International Collaboration Produces Recommendations for China’s National Park System

The National Development and Reform Commission (NDRC), Paulson Institute and Heren Foundation unveiled a book series yesterday that makes recommendations for China’s new national park system. As the first and most comprehensive publication of its kind, the national parks book series marks an important milestone towards creating a unified and effective national park system.

Establishing a national park system has been one of China’s key national strategies since 2013 and presents an opportunity to streamline and consolidate the various types of protected areas, which currently account for 20% of China’s land. To work toward this goal, NDRC and Paulson Institute signed a framework agreement for cooperation in 2015 to advance the establishment of China’s national park system through research and exchanges programs.

The 14-volume book set is the culmination of this three-year collaboration, tapping into the most important aspects of national park system design for China, including governance structure, spatial planning, legal foundation, resource conservation, concession management and financing mechanism. The international case studies draw on experience and lessons from countries with well-established national park systems, including Brazil, Canada, Japan, New Zealand, Russia and the United States.

“This project completed solid research to a high academic standard that offers practical guidance to support reaching consensus about how to establish the system of national parks, develop a national parks master plan, and promote the reform of the protected area system,” said Peng Fuwei, Deputy Director General, Department of Social Development, NDRC.

Highlighting the value of drawing on international case studies in preparing the recommendations, Rose Niu, Chief Conservation Officer, Paulson Institute, added, “One of the most important roles Paulson Institute can play is to identify and promote international best practice. In partnership with NDRC and Heren Foundation, we have drawn on good practices from countries across the world to develop recommendations to assist China in establishing a world-class national park system.”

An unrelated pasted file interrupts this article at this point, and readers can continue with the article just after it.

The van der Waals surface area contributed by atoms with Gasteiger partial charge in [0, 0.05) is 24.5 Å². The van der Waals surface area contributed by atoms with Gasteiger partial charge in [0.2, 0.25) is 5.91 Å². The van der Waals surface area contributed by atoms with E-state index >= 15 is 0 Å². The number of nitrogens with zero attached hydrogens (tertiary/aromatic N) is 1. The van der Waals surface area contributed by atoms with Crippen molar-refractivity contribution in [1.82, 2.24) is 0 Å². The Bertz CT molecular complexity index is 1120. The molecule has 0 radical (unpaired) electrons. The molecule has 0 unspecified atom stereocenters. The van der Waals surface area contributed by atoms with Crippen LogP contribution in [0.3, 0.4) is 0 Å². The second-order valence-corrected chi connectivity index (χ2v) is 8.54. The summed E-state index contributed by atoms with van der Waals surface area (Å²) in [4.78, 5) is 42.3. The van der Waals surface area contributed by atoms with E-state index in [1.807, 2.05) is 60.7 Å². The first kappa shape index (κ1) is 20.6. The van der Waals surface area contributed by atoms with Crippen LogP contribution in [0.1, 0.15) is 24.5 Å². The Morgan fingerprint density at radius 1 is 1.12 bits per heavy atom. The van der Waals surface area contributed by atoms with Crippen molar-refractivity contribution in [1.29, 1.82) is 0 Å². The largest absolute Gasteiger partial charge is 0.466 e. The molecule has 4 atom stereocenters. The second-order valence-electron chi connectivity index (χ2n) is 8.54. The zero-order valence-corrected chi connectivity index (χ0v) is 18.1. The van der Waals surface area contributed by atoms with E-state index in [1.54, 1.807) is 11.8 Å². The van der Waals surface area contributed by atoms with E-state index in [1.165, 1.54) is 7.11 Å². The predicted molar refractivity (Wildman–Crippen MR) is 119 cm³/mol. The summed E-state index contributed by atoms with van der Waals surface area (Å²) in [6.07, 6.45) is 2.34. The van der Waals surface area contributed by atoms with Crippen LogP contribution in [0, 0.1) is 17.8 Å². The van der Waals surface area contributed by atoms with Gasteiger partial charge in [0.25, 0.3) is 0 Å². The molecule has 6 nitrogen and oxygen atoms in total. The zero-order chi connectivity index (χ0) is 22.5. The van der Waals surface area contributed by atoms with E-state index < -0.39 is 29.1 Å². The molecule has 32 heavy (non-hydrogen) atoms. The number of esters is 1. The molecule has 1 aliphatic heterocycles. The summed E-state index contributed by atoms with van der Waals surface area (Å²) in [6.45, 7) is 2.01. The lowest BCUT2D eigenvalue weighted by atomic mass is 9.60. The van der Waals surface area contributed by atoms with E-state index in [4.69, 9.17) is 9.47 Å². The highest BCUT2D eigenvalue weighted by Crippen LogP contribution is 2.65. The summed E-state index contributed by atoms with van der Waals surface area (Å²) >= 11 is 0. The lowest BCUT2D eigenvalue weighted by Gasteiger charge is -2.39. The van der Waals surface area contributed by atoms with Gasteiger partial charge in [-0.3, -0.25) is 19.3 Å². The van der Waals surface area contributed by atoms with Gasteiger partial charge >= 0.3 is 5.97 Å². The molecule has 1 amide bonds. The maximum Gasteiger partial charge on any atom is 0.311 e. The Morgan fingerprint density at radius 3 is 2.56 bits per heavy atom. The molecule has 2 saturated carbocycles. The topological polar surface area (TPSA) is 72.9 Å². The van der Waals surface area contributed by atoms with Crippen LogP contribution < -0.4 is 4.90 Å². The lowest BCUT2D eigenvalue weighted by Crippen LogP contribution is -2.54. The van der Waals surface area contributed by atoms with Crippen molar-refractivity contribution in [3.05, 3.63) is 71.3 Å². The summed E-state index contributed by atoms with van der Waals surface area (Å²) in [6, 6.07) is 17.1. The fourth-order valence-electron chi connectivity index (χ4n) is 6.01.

Tsinghua University Professor Yang Rui, one of the authors of the book series added, “Scientific research lays the foundation for the appropriate development of China’s national parks. The more that systematic research and solid groundwork is conducted, the more effective the system of national parks and conversation can be. The publication of the result of this project aims to do just that. The book series represents a systematic and in-depth study of national parks involving perspectives from nearly one hundred researchers.”

The recommendations cover:

  • Governance and spatial planning: China’s protected areas should be consolidated into six new categories, and a systematic management system for all protected areas should be established, with well-defined accountabilities and effective supervision.
  • Candidate national park sites: The research proposes 84 national park candidate sites, both terrestrial and marine, based on analysis of factors including national significance and representativeness of the biodiversity and ecosystem services, as well as the spatial distribution of existing protected areas, etc.
  • Legal framework: The development, building and management of protected areas call for strong legal protection. It is imperative to pass a dedicated national law for the unified administration of the recommended protected area system with national parks at its core, along with other necessary regulatory documents that would define the nature and status of national parks.
  • Finance: The central government should assume major responsibility for financing national parks and other national protected areas. In addition, to prevent economic development taking precedence over ecological conservation, the national park management authority should establish a solid financial management mechanism that separates revenues and expenditures.
  • Planning: Planning practices at all levels should follow unified standards to ensure the quality of the plans. National park planning should be well coordinated with other land use plans in national, reginal and local levels.
  • Concessions: Only necessary and appropriate visitor facilities and services should be allowed inside the parks, with nearby gateway communities providing most of the services and facilities. National Parks Administration should define clearly the scope and types of commercial concessions allowed in parks. Strong oversight and management measures should be taken to ensure the visitor uses will not damage natural and cultural resources in the parks.